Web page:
Think about what that means. Because of Christmas, when we have a decision or dilemma in our lives, we can no longer ask: ‘I wonder what God wants me to do?’ No, now, because of Christmas, we have to ask: ‘What would Jesus do?’ because Jesus is the image of the invisible God.
We’re stuck with Jesus. Merry Christmas.
When someone wrongs us or hurts us, we’ve got to work out how to forgive them not just once but, maybe, over and again because Jesus said so and in Jesus all things hold together.
When someone asks for our help and we don’t want to, we don’t have the time or we doubt the sincerity of the request, not only do we have to help we’ve got to go farther than they’ve even asked because that’s what Jesus said to do, and through him all things in heaven and on earth were created.
When social media soundbites tempt us into boxing people into black and white terms we’ve got to put ourselves in other shoes because Jesus told us to worry about the log in our own eyes and he is the firstborn of creation.
When the arbiters of secularism try to relegate our faith to the private, the personal, then we’ve got to shake our heads because the one who told us about the samaritan and about rich Lazarus in hell and about the sheep and the goats and about thirsting and hungering for justice- he’s the same one to whom all of heaven and earth belong.
I couldn’t say that if I was still your pastor.
I couldn’t say:
Don’t get too close to the manger
Don’t be fooled by his smile or his sweet eyes.
Its better to distract yourselves with sentimentality and Santa songs and the fake ‘War on Christmas’ because this is one difficult, demanding baby.
If I was still your pastor, I couldn’t ruin your Christmas season by asking: Are you nursing a grudge against someone you love? Have you gossiped about a neighbor maybe? Are there people who are just too unsavory for you to spend time with them?
Strangers, aliens, refugees you just wouldn’t welcome?
If so, you may want to think twice before you say Merry Christmas, because this baby’s going to have a few things to say when he grows up and I’m sorry but you’re going to have to listen. You shouldn’t sing him to now and if you’d just rather shut him up later. After all, in him all the fullness of God was pleased to dwell.
In other words, we Christians say:
It’s not that Jesus is someone who speaks words about God or words inspired by God.
It’s that Jesus is the Word God speaks to us.
It’s not that Jesus is someone who teaches about God.
It’s that Jesus is what God teaches us.
It’s not that Jesus is one who shows us a way to God.
It’s that Jesus embodies the ways of God.
IN THE FLESH.
You can search under every star in the sky but the totality of God’s Truth and Beauty and Splendor is to be found in this particular Jew from Nazareth, in his life from cradle to cross.
You see, there’s an unavoidable, uncompromising finality to Jesus that Paul wants to hit you over the head with in his hymn. For Paul, when it comes to Christ, you can choose not to follow. You can refuse to bend your life to his life. You can baptize your kids but never expect them to suffer for it. But you can’t say that in Jesus we find anything less than the fullness of God.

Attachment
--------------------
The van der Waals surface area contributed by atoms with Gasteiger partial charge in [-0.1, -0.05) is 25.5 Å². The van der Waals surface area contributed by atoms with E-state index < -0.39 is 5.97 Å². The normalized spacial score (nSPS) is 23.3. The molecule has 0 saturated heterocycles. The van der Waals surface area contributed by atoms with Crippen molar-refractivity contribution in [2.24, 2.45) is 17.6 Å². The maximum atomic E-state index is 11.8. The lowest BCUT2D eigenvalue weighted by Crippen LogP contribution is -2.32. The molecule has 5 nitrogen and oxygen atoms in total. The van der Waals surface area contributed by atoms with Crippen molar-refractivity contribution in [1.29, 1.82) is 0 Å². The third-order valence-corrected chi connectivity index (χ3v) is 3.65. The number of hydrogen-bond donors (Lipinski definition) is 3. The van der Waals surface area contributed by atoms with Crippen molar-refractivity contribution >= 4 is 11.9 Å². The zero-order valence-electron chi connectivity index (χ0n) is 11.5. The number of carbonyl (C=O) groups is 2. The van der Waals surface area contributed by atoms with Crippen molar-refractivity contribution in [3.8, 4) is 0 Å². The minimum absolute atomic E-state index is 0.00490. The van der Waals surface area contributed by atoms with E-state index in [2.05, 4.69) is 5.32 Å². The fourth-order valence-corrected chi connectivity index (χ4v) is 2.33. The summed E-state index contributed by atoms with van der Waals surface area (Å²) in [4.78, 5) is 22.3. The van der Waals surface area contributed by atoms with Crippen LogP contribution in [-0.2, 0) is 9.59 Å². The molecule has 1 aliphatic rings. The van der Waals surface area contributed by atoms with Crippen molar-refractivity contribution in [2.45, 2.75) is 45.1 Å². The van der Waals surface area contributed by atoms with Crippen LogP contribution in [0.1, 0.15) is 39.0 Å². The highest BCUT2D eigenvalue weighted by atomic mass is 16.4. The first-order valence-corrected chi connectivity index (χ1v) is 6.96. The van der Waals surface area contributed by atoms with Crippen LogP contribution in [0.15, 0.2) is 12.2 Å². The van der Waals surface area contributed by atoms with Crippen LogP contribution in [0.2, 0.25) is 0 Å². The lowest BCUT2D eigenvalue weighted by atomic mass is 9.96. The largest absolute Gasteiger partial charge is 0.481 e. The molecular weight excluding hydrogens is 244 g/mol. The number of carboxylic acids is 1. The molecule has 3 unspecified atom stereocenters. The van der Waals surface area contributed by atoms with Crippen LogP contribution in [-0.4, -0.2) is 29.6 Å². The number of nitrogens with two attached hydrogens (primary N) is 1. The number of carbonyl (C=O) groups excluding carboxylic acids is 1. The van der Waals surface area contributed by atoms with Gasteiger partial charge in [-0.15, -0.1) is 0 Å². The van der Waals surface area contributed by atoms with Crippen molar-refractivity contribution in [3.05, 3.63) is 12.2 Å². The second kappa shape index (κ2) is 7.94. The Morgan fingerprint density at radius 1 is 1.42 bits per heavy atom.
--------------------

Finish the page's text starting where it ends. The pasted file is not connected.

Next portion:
Dr. Phil’s relationship advice might seem more practical to us. Joel Osteen might seem more inspiring to us. The Donald or Hillary might make more sense to us. But to wait for this baby at Advent, to sing to him at Bethlehem is to find yourself, after the trees dry up and die and the decorations are put away, stuck with Jesus.
My first Christmas Eve here at St. John’s I tried to keep things simple and straightforward. I was a new pastor. I had no idea what I was doing and I was distracted by the prospect of Ralph passing out on the organ. I tried to be clear, but some people still had questions.
A man came up to me as I was untying my robe. The Christmas Eve crowd is always kind of a motley crew; you never know who’s going to show up. This man was old, maybe Larry Blackwell’s age. I’d seen him go through the communion line, and, judging from his uncertainty about how to receive the sacrament, I’d guess he’d not been to church much before.
He came up to me down here by the altar rail and he shook my hand. And, with sincerity, he said: ‘I enjoyed your talk. Now were you saying Jesus and God are the same person?’
And I felt like saying: ‘How much clearer can I be? I must have said it a dozen times. Do you people need me to get Carl Allen to draw you pictures?’
But instead I said: ‘Yes.’ And I saw the recognition pass across the man’s face.
He said: ‘Then that means that everything Jesus said and did…’ His voice trailed off. He didn’t say anything more, and I couldn’t read his mind. But my guess is I could’ve finished his sentence for him…
That we’re stuck with Jesus.
That if Jesus and God are one and the same, then that means that everything Jesus said and did- that’s the fullness of God.
And to try to live his life- even though it’s difficult and demanding, even though we can’t do it perfectly- to try living his life that’s what it means to be fully alive.
That for you or I to be fully human is for us to be as human as Jesus, to be like him.
I’m not appointed here anymore so I can just give it to you straight up:
What we wait for at Advent and welcome at Christmas, it’s an impossible, unending task.
Jesus himself tells us we’ll always have the poor with us.
And that we’re commanded to love our enemies implies that we’ll always have them.
And there’s never any shortage of people who, like Pilate, ask ‘What is Truth?’ assuming they already know the answer.
To worship the baby-who-grows-up-to-be-Jesus, it’s a summons that will always make us ill-fitting in the world and should always make us odd in America.
But it’s not all bad news to be stuck with Jesus.
The good news about being stuck with Jesus?
It gives you all plenty to do for the next 125 years.